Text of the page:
India Today - - INSIDE - —Shougat Das­gupta

On Jan­uary 7, Shob­haa De turned 70, cel­e­brat­ing it by re­leas­ing a new book with a self-con­sciously ‘ir­rev­er­ent’ ti­tle: Seventy... and to Hell with It! Most fa­mous as a racy chron­i­cler of the (imag­i­nary) love lives of the rich and fa­mous—In­dia’s Jackie Collins, though she has ad­mit­ted to de­spis­ing the so­bri­quet—De is also a pro­lific colum­nist, of­fer­ing opin­ions sev­eral times a week in sev­eral news­pa­pers. She is a pub­lic fig­ure, a voice with con­sid­er­able reach, even in­flu­ence. “One tweet from you shakes up Par­lia­ment!” she quotes an en­thu­si­as­tic pre­sen­ter at an awards show say­ing by way of in­tro­duc­tion.

And when an in­dus­tri­al­ist friend in­tro­duces De to Naren­dra Modi, she quotes him thus: “Who doesn’t know her? For years and years I have been at the re­ceiv­ing end of her crit­i­cism!”

Nearly ev­ery­one De quotes speaks about her in ex­cla­ma­tions, in dec­la­ra­tions, mostly, of awe at her dar­ing. At the launch for this book, ac­tor Kan­gana Ra­naut gushed that De was the “orig­i­nal wild child”, a stan­dard bearer for women who say what they think and live with­out an apol­ogy.

Her indis­putably silly nov­els are pi­o­neer­ing—un­em­bar­rassed In­dian genre fic­tion writ­ten in Hinglish, an ur­ban In­dian ar­got that she can lay claim to hav­ing pi­o­neered. Oth­ers— G.V. De­sani, for in­stance, and later Sal­man Rushdie—have in­vented an In­dian English, dizzy­ingly flu­ent, mu­si­cal, crowded with ref­er­ences and sounds. But their lan­guage is lit­er­ary, while

De’s is the lan­guage as spo­ken—ugly, per­haps, but recog­nis­able, re­lat­able, demo­cratic. She de­serves credit for shap­ing a cer­tain kind of Hinglish— gos­sipy and slangy. It was a dis­tinc­tive voice she hit upon while edit­ing mag­a­zines in the 1970s—Star­dust and So­ci­ety.

De is a self-made woman from a self-avowedly stolid, mid­dle class Ma­ha­rash­trian back­ground. Her strik­ing looks gave her a break as a model; ev­ery­thing af­ter that has been a prod­uct of her drive and smarts. It’s a re­mark­able life. And De has told some of the sto­ries from it in her 1998 mem­oir, Se­lec­tive Me­mory, in­clud­ing the one about how she came to in­ter­view Sim­ran­jit Singh Mann, then ac­cused of be­ing party to the con­spir­acy to as­sas­si­nate Indira Gandhi, for Celebrity, with­out quite know­ing who he was and find­ing her­self ac­cused of sedi­tion.

For all De’s ap­par­ent will­ing­ness to pub­lish first and ask ques­tions later, she has through­out her ca­reer main­tained scrupu­lous si­lences, re­vealed lit­tle of her­self. Seventy... is no dif­fer­ent, bloated with gen­eral ad­vice and self-glo­ri­fy­ing anec­dotes, but scanty on rev­e­la­tion. De is not one to dwell, to wal­low, as she might put it, and so the book takes on a rather brisk tone, hold­ing com­plex­ity at bay with a glit­ter­ing ric­tus grin. She may ap­pear over­whelmed, in lit­eral dan­ger, but she will carry on. She de­mands free­dom for her­self. It is this rather than any par­tic­u­lar political ide­ol­ogy that has got her into trou­ble with the likes of the Shiv Sena. De will sim­ply not be told; it’s this bol­shi­ness, this stub­born re­sis­tance to a world of mansplain­ers that makes De so oddly cap­ti­vat­ing.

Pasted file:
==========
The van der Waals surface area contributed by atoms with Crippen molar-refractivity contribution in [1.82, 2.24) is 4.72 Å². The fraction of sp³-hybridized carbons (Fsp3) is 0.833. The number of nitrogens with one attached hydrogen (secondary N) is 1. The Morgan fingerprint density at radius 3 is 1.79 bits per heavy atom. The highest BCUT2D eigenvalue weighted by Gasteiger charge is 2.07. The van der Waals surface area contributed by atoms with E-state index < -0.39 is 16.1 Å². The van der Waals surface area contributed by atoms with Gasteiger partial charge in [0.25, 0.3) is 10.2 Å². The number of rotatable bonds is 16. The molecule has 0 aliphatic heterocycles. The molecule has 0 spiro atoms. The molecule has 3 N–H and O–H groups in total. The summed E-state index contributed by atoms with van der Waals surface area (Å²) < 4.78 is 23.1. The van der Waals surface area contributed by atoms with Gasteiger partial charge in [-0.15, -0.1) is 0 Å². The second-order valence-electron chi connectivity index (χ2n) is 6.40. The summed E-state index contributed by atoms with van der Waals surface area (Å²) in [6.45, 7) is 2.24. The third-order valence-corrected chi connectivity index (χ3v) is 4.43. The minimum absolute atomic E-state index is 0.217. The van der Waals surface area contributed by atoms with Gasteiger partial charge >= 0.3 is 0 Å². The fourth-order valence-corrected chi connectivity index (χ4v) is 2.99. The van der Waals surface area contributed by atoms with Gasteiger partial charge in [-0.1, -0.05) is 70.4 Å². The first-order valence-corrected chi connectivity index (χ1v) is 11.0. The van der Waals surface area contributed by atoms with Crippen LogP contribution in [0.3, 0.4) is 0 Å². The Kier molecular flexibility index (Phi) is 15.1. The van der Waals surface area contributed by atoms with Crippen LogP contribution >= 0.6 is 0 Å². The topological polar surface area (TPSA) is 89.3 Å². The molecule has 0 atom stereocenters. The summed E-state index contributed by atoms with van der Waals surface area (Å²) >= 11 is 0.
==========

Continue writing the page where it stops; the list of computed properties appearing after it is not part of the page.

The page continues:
For all the free­dom she in­sists on hav­ing to say what she wants, and for all that she has said in the out­lets that pay her to say what it is she wants, she, frankly, has lit­tle of value to say. Much of Seventy... is shal­low and, strangely, for such a stren­u­ous ‘non-con­form­ist’, con­ven­tional. How should women—when a con­ver­sa­tion about sex­ual mores and in­sid­i­ous male ha­rass­ment is tak­ing place the world over—read pas­sages on mar­riage ti­tled “Dul­hanji, ad­just karo”? Or when she ad­mits her “dou­ble stan­dard” that while she be­lieves in a “woman’s right to dress as she pleases”, she also be­lieves that by wear­ing short and tight cloth­ing a woman courts trou­ble? An­other dou­ble stan­dard is her pre­tence that she is an outsider, watch­ing the an­tics of the beau­ti­ful and the damned, while in re­al­ity be­ing a bonafide south Mum­bai grande dame. It’s a pity that De re­sorts in Seventy... to ‘been there, done that’ world weari­ness. “What the hell is ‘truth’,” she writes. “Why point fin­gers at ‘sold out’ journos? Ide­al­ism in this busi­ness is about as use­ful as a fish that flies.” But if you can’t say what you be­lieve, what you think, at 70, then when can you? When are poses no longer sub­sti­tutes for ideals?

De has main­tained scrupu­lous si­lences, re­vealed lit­tle of her­self

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